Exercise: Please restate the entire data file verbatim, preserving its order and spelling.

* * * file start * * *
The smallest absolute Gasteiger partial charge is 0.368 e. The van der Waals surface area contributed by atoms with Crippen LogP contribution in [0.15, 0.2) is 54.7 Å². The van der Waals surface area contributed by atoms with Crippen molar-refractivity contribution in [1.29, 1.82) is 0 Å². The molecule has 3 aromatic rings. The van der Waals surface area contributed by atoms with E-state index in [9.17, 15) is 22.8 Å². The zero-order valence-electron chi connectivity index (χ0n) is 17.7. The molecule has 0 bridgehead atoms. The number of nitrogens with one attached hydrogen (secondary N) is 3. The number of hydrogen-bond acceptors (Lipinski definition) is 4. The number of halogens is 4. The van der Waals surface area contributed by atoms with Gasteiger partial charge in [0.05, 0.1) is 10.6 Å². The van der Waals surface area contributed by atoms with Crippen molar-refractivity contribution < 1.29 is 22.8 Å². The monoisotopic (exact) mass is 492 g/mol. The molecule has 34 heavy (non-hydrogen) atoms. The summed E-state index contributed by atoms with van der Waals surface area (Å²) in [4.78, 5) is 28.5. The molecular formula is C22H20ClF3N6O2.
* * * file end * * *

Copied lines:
The smallest absolute Gasteiger partial charge is 0.368 e. The van der Waals surface area contributed by atoms with Crippen LogP contribution in [0.15, 0.2) is 54.7 Å². The van der Waals surface area contributed by atoms with Crippen molar-refractivity contribution in [1.29, 1.82) is 0 Å². The molecule has 3 aromatic rings. The van der Waals surface area contributed by atoms with E-state index in [9.17, 15) is 22.8 Å². The zero-order valence-electron chi connectivity index (χ0n) is 17.7. The molecule has 0 bridgehead atoms. The number of nitrogens with one attached hydrogen (secondary N) is 3. The number of hydrogen-bond acceptors (Lipinski definition) is 4. The number of halogens is 4. The van der Waals surface area contributed by atoms with Gasteiger partial charge in [0.05, 0.1) is 10.6 Å². The van der Waals surface area contributed by atoms with Crippen molar-refractivity contribution < 1.29 is 22.8 Å². The monoisotopic (exact) mass is 492 g/mol. The molecule has 34 heavy (non-hydrogen) atoms. The summed E-state index contributed by atoms with van der Waals surface area (Å²) in [4.78, 5) is 28.5. The molecular formula is C22H20ClF3N6O2.